Skills shortage a calamity
The shortage of skilled executives in South Africa was nothing short of a calamity, a leading recruiter warned this week. And, she added, the belief that expatriates who had left the country would return to reverse the situation was an illusion.
Auguste (Gusti) Coetzer, founding partner with leading executive recruitment firm Leaders Unlimited – Korn/Ferry International, said there was a world-wide shortage of talented people, and South African recruiters were fishing in the same global pool as their competitors elsewhere in the world.
Speaking at the Labour Market 2008 conference in Midrand, Coetzer said the workforce had become globally integrated and executives were now selling their services to the highest bidder on an international basis.
“There is a world-wide shortage of top people, and executives can now pick and choose jobs. While job satisfaction and the quality of the company play a major role in attracting talent, ultimately the remuneration package and how it is structured remains the deciding factor.
“Mobility has created a world without boundaries where top executives can select who they want to work for. To think that South African executives who are working for multinationals are going to come back out of a sense of patriotism is completely unfounded,” Coetzer said.
A more realistic approach to the skills shortage would be to nurture local talent by improving the country’s educational institutions.
She revealed that, in a recent Global Talent Index Survey, South African business schools were ranked 27 out of 30. Behind the South African business schools were those of Iran, Nigeria and Indonesia. More disturbing is that South Africa’s proclivity to attract talent was ranked last.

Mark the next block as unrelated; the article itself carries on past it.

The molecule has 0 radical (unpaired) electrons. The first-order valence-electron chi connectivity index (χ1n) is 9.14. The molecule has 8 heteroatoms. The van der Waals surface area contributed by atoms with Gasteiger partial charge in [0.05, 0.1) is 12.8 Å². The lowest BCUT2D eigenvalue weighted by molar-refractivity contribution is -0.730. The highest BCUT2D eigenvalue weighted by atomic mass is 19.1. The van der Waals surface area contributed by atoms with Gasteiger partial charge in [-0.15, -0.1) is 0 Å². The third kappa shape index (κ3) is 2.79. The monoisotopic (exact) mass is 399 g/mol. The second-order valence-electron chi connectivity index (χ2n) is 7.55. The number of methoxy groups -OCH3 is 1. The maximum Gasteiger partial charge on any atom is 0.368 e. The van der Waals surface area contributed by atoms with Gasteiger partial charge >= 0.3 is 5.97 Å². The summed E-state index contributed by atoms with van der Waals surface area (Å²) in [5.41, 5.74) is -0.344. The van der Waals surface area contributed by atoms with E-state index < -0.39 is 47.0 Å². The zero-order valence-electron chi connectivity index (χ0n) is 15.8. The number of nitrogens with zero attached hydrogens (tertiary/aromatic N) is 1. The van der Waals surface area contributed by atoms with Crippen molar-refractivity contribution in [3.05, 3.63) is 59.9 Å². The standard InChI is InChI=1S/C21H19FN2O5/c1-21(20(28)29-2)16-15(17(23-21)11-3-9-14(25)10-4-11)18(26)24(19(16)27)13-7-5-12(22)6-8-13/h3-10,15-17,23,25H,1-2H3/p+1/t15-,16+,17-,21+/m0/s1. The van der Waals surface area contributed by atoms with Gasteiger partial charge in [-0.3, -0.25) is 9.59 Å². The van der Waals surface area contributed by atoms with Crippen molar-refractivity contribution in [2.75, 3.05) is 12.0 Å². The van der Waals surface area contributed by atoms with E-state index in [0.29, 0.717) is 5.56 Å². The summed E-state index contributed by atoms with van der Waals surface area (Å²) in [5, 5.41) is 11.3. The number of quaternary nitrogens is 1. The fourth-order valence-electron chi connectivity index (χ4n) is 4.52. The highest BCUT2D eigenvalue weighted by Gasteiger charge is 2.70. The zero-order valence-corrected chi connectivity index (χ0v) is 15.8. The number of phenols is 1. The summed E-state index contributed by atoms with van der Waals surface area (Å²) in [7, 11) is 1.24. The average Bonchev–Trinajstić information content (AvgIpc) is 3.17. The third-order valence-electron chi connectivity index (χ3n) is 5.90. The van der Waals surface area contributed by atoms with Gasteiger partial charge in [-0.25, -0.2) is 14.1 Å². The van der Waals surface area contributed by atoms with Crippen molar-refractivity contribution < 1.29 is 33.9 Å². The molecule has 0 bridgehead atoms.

She said the top issues that senior executives looked at when they were being head-hunted were whether the company:
- was able to attract and retain skilled staf
- had a credible board of directors
- was able to develop new products and processes ahead of the competition where applicable
- managed risk well
- was able to increase shareholder value
- used IT to reduce costs and create value
- was flexible and adaptable to rapidly changing market conditions
Coetzer questioned the notion that South African executives were overpaid.
“Salaries and benefits like performance bonuses and share options are set internationally. Top men and women in the boardroom and in senior executive positions earn much the same across the world because of the global fluidity of the workforce,” she said.
It was also imperative that South African universities and technikons improve their system of nurturing students to reverse the appalling pass rates notched up in the engineering disciplines.“Recent figures shows that, between 1998 and 2004, of the 50 570 students who were enrolled at tertiary institutions, only 8 900 graduated – a pass rate of only 17,7%.”
She pointed out that only about 700 engineers entered the economy annually, while the demand for new engineers would be about 11 000 by 2010.
The situation with artisans is even worse: It is estimated that only 5 000 artisans are currently taking apprenticeship exams, while the demand is for about 12 500 a year.
While black economic empowerment had generally been embraced, the sector that needed to be commended was in financial services, where 52% of analysts within in the industrial sector are black.
(For more information contact Gusti Coetzer on +27-11-722-1600)